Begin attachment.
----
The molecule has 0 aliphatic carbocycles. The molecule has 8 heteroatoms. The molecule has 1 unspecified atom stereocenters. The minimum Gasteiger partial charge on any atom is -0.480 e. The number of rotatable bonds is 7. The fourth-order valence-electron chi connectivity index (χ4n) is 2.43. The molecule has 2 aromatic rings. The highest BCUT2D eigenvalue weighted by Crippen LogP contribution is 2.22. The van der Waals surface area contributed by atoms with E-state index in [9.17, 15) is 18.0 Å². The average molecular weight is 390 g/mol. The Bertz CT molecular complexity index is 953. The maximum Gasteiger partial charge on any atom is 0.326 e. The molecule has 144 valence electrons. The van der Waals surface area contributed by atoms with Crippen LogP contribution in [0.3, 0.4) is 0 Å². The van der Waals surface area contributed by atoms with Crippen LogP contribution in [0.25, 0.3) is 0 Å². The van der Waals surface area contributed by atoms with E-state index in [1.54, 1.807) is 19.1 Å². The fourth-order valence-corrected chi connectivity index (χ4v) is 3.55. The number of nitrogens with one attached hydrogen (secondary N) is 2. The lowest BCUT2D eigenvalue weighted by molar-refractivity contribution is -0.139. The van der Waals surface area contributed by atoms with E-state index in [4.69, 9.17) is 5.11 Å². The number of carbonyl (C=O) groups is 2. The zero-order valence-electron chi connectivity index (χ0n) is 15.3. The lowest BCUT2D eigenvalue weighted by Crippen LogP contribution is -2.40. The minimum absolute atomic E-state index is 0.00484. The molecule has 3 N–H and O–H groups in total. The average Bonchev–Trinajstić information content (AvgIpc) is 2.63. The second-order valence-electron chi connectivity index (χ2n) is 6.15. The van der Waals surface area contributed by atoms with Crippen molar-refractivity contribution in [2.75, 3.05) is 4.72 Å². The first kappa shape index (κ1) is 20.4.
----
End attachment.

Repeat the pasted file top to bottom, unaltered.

The molecule has 0 aliphatic carbocycles. The molecule has 8 heteroatoms. The molecule has 1 unspecified atom stereocenters. The minimum Gasteiger partial charge on any atom is -0.480 e. The number of rotatable bonds is 7. The fourth-order valence-electron chi connectivity index (χ4n) is 2.43. The molecule has 2 aromatic rings. The highest BCUT2D eigenvalue weighted by Crippen LogP contribution is 2.22. The van der Waals surface area contributed by atoms with E-state index in [9.17, 15) is 18.0 Å². The average molecular weight is 390 g/mol. The Bertz CT molecular complexity index is 953. The maximum Gasteiger partial charge on any atom is 0.326 e. The molecule has 144 valence electrons. The van der Waals surface area contributed by atoms with Crippen LogP contribution in [0.3, 0.4) is 0 Å². The van der Waals surface area contributed by atoms with Crippen LogP contribution in [0.25, 0.3) is 0 Å². The van der Waals surface area contributed by atoms with E-state index in [1.54, 1.807) is 19.1 Å². The fourth-order valence-corrected chi connectivity index (χ4v) is 3.55. The number of nitrogens with one attached hydrogen (secondary N) is 2. The lowest BCUT2D eigenvalue weighted by molar-refractivity contribution is -0.139. The van der Waals surface area contributed by atoms with E-state index in [4.69, 9.17) is 5.11 Å². The number of carbonyl (C=O) groups is 2. The zero-order valence-electron chi connectivity index (χ0n) is 15.3. The lowest BCUT2D eigenvalue weighted by Crippen LogP contribution is -2.40. The minimum absolute atomic E-state index is 0.00484. The molecule has 3 N–H and O–H groups in total. The average Bonchev–Trinajstić information content (AvgIpc) is 2.63. The second-order valence-electron chi connectivity index (χ2n) is 6.15. The van der Waals surface area contributed by atoms with Crippen molar-refractivity contribution in [2.75, 3.05) is 4.72 Å². The first kappa shape index (κ1) is 20.4.